In the brief of counsel for plaintiff in error many presumed errors are elaborately discussed, all of which when analyzed rest on the assumption that there was a right in the plaintiff in error to use the common of the city of Boston free from legislative or municipal control or regulation. It is argued that —
"Boston Common is the property of the inhabitants of the city of Boston, and dedicated to the use of the people of that city and the public in many ways, and the preaching of the gospel there has been, from time immemorial to a recent period, one of these ways. For the making of this ordinance in 1862 and its enforcement against preaching since 1885, no reason whatever has been or can be shown."
The record, however, contains no evidence showing the manner in which the ordinance in question had been previously enforced, nor does it include any proof whatever as to the nature of the ownership in the common from which it can be deduced that the plaintiff in error had any particular right to use the common apart from the general enjoyment which he was entitled, as a citizen, to avail of along with others and to the extent only which the law permitted. On the contrary, the legislative act and the ordinance passed in pursuance thereof, previously set out in the statement of facts, show an assumption by the State of control over the common in question. Indeed, the Supreme Judicial Court, in affirming the conviction, placed its conclusion upon the express ground that the common was absolutely under the control of the legislature, which, in the exercise of its discretion, could limit the use to the extent deemed by it advisable, and could and did delegate to the municipality the power to assert such authority. The court said:
"There is no evidence before us to show that the power of the legislature over the common is less than its power over any other park dedicated to the use of the public or over public streets the legal title to which is in a city or town. Lincoln v. Boston, 148 Mass. 578, 580. As representative of the public it may and does exercise control over the use which the public may make of such places, and it may and does delegate more or less of such control to the city or town immediately concerned. For the legislature absolutely or conditionally to forbid public speaking in a highway or public park is no more an infringement of the rights of a member of the public than for the owner of a private house to forbid it in his house. When no proprietary right interferes the legislature may end the right of the public to enter upon the public place by putting an end to the dedication to public uses. So it may take the less step of limiting the public use to certain purposes. See Dillon Mun. Corp. secs. 393, 407, 651, 656, 666; Brooklyn Park Commissioners v. Armstrong, 45 N.Y. 234, 243, 244.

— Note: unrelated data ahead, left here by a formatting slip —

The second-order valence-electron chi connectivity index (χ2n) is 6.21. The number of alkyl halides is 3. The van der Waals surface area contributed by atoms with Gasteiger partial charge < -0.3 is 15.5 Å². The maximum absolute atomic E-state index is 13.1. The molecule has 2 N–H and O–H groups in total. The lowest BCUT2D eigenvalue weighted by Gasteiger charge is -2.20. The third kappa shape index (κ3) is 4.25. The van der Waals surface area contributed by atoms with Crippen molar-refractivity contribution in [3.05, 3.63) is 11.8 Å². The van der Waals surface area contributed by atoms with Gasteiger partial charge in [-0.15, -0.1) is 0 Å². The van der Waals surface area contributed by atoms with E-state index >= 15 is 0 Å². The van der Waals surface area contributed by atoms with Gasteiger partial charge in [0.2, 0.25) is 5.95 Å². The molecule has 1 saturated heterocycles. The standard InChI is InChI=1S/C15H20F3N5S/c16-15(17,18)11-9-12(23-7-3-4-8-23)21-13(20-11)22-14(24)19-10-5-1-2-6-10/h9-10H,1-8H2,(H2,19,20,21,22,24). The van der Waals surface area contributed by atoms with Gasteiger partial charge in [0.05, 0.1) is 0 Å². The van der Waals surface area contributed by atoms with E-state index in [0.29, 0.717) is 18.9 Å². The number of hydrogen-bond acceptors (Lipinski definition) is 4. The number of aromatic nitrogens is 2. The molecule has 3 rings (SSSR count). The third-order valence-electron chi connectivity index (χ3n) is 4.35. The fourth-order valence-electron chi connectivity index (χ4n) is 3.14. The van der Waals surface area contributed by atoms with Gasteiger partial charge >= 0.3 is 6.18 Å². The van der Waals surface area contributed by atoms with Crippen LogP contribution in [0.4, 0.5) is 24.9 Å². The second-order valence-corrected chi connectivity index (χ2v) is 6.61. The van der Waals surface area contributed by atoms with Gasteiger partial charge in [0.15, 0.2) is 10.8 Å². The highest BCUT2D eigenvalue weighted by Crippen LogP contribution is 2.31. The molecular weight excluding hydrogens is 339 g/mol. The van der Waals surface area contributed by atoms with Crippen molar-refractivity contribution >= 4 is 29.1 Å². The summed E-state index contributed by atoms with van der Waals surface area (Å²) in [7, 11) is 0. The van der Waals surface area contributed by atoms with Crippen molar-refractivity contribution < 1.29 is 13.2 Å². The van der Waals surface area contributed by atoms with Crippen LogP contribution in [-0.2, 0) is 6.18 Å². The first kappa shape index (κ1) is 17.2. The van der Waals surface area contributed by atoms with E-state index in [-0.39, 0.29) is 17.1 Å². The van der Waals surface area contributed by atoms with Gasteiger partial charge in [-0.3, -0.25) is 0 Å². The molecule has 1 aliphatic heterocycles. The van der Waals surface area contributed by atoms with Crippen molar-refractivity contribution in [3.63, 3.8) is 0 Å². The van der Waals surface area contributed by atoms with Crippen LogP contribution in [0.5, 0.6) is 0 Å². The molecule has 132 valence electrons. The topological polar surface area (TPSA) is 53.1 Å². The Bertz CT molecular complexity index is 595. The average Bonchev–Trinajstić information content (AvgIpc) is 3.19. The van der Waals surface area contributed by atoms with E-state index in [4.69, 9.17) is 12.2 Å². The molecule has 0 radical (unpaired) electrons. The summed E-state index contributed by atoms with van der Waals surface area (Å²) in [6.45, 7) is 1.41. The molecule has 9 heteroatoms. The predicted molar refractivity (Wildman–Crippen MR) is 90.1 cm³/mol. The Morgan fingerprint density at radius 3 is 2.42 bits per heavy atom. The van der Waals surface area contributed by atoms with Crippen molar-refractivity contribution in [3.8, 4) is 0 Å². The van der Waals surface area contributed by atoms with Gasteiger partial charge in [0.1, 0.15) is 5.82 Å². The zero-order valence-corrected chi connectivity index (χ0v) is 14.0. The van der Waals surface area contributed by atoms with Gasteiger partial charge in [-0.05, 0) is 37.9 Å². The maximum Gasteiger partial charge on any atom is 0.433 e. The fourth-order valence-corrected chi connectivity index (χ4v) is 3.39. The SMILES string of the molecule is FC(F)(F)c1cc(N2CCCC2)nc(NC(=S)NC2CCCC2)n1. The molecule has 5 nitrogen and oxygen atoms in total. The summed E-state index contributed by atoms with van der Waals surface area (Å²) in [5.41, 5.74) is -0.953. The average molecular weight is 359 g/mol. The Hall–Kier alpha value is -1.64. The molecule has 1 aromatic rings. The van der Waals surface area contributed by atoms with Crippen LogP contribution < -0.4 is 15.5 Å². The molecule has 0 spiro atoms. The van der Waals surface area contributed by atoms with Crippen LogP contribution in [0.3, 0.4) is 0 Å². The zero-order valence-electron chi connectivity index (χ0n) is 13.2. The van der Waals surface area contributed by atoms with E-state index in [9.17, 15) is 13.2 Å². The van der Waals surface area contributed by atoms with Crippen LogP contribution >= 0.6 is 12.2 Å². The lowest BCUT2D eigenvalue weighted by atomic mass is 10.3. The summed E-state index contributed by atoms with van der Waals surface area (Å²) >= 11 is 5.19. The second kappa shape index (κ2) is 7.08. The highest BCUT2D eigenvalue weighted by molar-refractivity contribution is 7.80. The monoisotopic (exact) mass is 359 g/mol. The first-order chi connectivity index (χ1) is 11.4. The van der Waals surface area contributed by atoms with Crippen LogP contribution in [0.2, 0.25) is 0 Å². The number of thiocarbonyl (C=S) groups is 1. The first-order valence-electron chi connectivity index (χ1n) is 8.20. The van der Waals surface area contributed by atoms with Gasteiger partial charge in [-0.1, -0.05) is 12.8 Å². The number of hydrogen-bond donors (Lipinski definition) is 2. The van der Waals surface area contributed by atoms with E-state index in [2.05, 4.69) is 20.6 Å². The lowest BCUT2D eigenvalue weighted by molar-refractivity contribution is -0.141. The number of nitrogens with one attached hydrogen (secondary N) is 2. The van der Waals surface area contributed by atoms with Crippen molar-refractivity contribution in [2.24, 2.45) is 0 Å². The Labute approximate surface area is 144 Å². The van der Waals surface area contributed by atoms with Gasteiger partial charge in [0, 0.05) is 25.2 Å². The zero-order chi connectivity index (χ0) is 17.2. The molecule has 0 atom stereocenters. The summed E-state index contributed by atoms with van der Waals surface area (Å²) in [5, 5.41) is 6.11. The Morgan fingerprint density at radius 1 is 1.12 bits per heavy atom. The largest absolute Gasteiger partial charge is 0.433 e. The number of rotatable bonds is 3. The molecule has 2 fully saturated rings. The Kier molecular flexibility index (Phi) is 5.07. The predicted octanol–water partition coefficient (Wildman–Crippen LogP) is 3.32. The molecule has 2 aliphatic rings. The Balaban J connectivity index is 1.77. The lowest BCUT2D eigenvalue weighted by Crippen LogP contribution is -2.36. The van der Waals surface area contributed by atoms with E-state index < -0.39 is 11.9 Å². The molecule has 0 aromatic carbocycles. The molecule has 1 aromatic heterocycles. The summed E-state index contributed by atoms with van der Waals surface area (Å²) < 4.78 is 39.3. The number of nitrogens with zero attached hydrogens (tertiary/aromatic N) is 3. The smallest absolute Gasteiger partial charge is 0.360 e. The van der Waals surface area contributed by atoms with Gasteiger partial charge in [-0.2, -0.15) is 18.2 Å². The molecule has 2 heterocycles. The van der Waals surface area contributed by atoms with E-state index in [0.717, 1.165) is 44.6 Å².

"If the legislature had power under the constitution to pass a law in the form of the present ordinance, there is no doubt that it could authorize the city of Boston to pass the ordinance, and it is settled by the former decision, Commonwealth v. Davis, 140 Mass. 485, that it has done so."
It is, therefore, conclusively determined there was no right in the plaintiff in error to use the common except in such mode and subject to such regulations as the legislature in its wisdom may have deemed proper to prescribe. The Fourteenth Amendment to the Constitution of the United States does not destroy the power of the States to enact police regulations as to the subjects within their control, Barbier v. Connolly, 113 U.S. 27, 31; Minneapolis St. Louis Railway Co. v. Beckwith, 129 U.S. 26, 29; Giozza v. Tiernan, 148 U.S. 657; Jones v. Brim, 165 U.S. 180, 182, and does not have the effect of creating a particular and personal right in the citizen to use public property in defiance of the constitution and laws of the State.
The assertion that although it be conceded that the power existed in the State or municipality to absolutely control the use of the common, the particular ordinance in question is nevertheless void because arbitrary and unreasonable in that it vests in the mayor the power to determine when he will grant a permit, in truth, whilst admitting on the one hand the power to control, on the other denies its existence. The right to absolutely exclude all right to use, necessarily includes the authority to determine under what circumstances such use may be availed of, as the greater power contains the lesser. The finding of the court of last resort of the State of Massachusetts being that no particular right was possessed by the plaintiff in error to the use of the common, is in reason, therefore, conclusive of the controversy which the record presents, entirely aside from the fact that the power conferred upon the chief executive officer of the city of Boston by the ordinance in question may be fairly claimed to be a mere administrative function vested in the mayor in order to effectuate the purpose for which the common was maintained and by which its use was regulated. In re Kollock, 165 U.S. 526, 536, 537. The plaintiff in error cannot avail himself of the right granted by the State and yet obtain exemption from the lawful regulations to which this right on his part was subjected by law.